The world’s most expensive burger unveiled

The world’s most expensive burger unveiled

In the next few days (as reported in The Independent on 28th July) the most expensive beef burger in history will be cooked and presented to a selected audience in London. Costing somewhere in the region of £250,000, the 5oz burger will be composed of synthetic meat, grown in a laboratory from the stem cells of a slaughtered cow.

The burger, which has cost over 8,000 times the amount of your regular quarter pounder, is made of around 3,000 strips of rice-grain size artificial beef, grown from bovine stem cells cultured in the laboratory. Scientists believe the public demonstration will be ‘proof of principle’, possibly leading to artificial meat being sold in supermarkets within the next five to ten years.

The scientist behind the ‘in vitro’ burger believes synthetic meat could help to save the world from the growing consumer demand for beef, lamb, pork and chicken.

Stem cells taken from just one animal could, in theory, be used to make a million times more meat than could be butchered from a single beef carcass. The scientists behind the burger claim that synthetic meat needs 99 per cent less land than livestock, between 82 and 96 per cent less water, and produces between 78 and 95 per cent less greenhouse gas – a strong indication that the environmental footprint of meat eating could be dramatically reduced.

Making meat more appealing to vegetarians?

Artificial meat could also make a carnivorous diet more acceptable to the green movement as well as to vegetarians opposed to livestock farming on animal-welfare grounds.

Next month’s culinary demonstration is the culmination of years of work by Mark Post, a medical physiologist at Maastricht University in the Netherlands. His research into synthetic meat has been funded by a wealthy anonymous backer who, according to one source, may reveal his identify publicly by volunteering to be the first to taste the test-tube burger.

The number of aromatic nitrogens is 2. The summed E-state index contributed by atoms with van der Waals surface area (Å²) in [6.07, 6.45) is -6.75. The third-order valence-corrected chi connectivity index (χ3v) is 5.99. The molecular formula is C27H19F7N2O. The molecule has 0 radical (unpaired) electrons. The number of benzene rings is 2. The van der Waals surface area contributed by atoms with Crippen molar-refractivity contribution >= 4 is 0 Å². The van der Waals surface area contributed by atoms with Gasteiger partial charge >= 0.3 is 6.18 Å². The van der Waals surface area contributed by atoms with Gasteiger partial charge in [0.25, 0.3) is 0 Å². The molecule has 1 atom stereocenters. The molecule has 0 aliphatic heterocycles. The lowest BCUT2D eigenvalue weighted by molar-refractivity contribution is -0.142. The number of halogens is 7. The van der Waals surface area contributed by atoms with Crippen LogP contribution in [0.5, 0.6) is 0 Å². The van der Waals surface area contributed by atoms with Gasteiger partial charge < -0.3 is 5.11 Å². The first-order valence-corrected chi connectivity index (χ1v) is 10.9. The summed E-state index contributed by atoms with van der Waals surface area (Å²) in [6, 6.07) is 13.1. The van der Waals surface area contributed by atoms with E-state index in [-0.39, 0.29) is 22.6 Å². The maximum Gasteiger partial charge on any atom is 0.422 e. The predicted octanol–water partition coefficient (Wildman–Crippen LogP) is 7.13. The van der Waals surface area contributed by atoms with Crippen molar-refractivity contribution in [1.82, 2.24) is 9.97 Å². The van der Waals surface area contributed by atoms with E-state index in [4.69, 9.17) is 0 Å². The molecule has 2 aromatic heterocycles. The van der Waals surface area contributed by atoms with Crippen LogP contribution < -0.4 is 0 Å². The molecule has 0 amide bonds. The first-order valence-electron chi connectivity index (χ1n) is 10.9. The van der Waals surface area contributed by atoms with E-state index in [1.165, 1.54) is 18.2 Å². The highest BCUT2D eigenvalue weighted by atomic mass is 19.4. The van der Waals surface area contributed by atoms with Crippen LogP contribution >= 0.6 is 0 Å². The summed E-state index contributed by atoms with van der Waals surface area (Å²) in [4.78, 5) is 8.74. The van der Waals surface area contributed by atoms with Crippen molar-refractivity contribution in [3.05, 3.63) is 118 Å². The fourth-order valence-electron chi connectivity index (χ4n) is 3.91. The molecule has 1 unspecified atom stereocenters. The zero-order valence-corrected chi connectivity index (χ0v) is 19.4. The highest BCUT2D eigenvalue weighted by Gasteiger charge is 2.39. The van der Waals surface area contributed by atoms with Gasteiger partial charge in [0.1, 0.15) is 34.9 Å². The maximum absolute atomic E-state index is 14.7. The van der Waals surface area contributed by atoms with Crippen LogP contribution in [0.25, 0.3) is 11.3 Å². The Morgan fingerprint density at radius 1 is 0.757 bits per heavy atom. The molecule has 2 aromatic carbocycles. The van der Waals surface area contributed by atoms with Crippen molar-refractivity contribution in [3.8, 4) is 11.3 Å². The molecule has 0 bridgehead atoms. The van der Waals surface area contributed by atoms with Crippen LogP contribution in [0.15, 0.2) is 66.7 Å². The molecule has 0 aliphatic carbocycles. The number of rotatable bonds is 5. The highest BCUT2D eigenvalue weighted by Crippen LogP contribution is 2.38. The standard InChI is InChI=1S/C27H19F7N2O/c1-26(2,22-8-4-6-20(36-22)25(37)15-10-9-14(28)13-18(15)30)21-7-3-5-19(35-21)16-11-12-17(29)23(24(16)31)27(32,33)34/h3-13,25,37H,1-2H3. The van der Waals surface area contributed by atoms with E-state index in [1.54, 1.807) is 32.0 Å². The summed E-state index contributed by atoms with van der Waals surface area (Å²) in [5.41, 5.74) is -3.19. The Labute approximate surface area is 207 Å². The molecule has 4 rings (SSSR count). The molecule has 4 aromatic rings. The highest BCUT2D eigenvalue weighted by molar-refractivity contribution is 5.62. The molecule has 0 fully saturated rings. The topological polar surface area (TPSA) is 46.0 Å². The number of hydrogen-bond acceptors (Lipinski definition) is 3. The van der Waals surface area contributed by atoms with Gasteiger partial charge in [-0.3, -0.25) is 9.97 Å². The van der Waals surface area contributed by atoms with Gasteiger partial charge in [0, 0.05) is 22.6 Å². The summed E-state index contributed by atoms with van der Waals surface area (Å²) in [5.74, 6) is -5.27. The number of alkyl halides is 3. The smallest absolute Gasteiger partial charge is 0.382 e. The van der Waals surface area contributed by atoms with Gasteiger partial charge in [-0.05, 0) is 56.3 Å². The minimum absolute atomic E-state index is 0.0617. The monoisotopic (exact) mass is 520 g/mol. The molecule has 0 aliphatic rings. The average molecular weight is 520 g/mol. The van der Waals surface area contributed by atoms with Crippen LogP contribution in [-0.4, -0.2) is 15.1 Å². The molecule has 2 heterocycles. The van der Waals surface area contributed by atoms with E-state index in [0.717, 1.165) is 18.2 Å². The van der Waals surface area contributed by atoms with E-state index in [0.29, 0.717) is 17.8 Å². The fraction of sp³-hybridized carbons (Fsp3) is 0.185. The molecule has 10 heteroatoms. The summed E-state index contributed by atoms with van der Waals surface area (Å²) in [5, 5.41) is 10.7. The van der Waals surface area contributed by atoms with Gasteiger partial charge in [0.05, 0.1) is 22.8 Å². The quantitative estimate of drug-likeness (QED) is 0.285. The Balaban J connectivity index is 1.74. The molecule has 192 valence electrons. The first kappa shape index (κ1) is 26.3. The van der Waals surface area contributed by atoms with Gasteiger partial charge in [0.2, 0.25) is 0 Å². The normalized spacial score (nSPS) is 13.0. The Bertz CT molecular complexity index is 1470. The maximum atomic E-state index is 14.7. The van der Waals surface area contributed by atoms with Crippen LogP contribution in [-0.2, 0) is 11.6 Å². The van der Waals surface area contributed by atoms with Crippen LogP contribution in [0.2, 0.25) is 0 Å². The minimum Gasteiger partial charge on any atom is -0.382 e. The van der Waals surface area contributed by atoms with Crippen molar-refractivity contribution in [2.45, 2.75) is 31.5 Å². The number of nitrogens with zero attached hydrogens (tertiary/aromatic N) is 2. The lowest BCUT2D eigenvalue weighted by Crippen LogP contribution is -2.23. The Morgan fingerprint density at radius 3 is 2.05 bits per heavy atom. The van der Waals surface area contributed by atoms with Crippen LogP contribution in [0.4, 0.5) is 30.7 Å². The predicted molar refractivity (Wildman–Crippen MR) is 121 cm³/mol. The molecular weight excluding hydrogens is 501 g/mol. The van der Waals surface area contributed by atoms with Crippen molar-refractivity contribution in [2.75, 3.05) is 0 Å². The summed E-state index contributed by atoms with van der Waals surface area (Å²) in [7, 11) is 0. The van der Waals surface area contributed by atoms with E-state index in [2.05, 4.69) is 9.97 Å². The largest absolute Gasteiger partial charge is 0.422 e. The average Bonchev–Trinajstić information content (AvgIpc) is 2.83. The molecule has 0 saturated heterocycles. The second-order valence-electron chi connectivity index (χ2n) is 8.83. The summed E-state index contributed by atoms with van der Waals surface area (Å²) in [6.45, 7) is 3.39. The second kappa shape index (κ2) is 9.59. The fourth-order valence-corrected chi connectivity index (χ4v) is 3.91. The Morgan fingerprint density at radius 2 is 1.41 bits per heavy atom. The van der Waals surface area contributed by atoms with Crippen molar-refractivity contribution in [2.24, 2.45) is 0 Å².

Professor Post was interviewed by The Independent last year on his work. He commented: “Eventually, my vision is that you have a limited herd of donor animals which you keep in stock in the world. You basically kill animals and take all the stem cells from them, so you would still need animals for this technology.

“Right now, we are using 70 per cent of all our agricultural capacity to grow meat through livestock. You are going to need alternatives. If we don’t do anything, meat will become a luxury food and will become very expensive,” he said.

Is it as good as it looks?

Of course, there are technical problems in terms of turning artificial meat into a desirable and affordable consumer product – texture and taste being some of the main issues.

Professor Post has said that it is possible to add fatty tissue to the artificial meat fibres to make them more palatable, as well as other nutrients to make the synthetic meat as nutritious as real meat, and possibly even healthier by reducing the saturated fats.

Minced meat or filling for sausages should be easier to make than a steak, but the use of biodegradable ‘scaffolding’ and some kind of artificial blood vessels to deliver oxygen to a culture medium could overcome this physical limitation on the overall size of the finished product.

The Food Standards Agency said that before going on sale, artificial meat would need regulatory approval. The manufacturers would have to prove that all the necessary safety tests had been carried out, a spokeswoman said.
Could an artificial burger ever come close to tasting like a patty made from prime beef? In just over a week’s time, we may be closer to knowing the answer.

To read The Independent’s full report click here

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